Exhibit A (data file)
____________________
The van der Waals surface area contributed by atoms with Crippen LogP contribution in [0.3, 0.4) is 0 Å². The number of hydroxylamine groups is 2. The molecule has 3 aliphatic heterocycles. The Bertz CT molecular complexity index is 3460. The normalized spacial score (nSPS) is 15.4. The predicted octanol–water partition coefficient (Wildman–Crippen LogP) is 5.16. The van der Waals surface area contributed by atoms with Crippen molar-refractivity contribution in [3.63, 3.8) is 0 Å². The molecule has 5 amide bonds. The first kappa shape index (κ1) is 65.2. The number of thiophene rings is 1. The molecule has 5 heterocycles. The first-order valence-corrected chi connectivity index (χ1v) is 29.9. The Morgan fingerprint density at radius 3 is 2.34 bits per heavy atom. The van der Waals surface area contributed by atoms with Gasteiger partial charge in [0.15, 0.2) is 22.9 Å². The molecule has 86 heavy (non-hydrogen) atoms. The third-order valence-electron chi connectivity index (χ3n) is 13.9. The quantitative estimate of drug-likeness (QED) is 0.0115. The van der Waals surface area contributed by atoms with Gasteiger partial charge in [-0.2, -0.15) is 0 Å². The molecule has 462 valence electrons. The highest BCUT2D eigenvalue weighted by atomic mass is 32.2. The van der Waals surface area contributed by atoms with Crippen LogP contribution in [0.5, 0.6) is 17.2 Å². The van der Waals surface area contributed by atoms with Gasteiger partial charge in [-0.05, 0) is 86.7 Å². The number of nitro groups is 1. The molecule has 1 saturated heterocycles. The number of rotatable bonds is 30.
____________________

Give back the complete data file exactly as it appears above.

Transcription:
The van der Waals surface area contributed by atoms with Crippen LogP contribution in [0.3, 0.4) is 0 Å². The number of hydroxylamine groups is 2. The molecule has 3 aliphatic heterocycles. The Bertz CT molecular complexity index is 3460. The normalized spacial score (nSPS) is 15.4. The predicted octanol–water partition coefficient (Wildman–Crippen LogP) is 5.16. The van der Waals surface area contributed by atoms with Crippen molar-refractivity contribution in [3.63, 3.8) is 0 Å². The molecule has 5 amide bonds. The first kappa shape index (κ1) is 65.2. The number of thiophene rings is 1. The molecule has 5 heterocycles. The first-order valence-corrected chi connectivity index (χ1v) is 29.9. The Morgan fingerprint density at radius 3 is 2.34 bits per heavy atom. The van der Waals surface area contributed by atoms with Gasteiger partial charge in [0.15, 0.2) is 22.9 Å². The molecule has 86 heavy (non-hydrogen) atoms. The third-order valence-electron chi connectivity index (χ3n) is 13.9. The quantitative estimate of drug-likeness (QED) is 0.0115. The van der Waals surface area contributed by atoms with Gasteiger partial charge in [-0.2, -0.15) is 0 Å². The molecule has 462 valence electrons. The highest BCUT2D eigenvalue weighted by atomic mass is 32.2. The van der Waals surface area contributed by atoms with Crippen LogP contribution in [0.5, 0.6) is 17.2 Å². The van der Waals surface area contributed by atoms with Gasteiger partial charge in [-0.05, 0) is 86.7 Å². The number of nitro groups is 1. The molecule has 1 saturated heterocycles. The number of rotatable bonds is 30.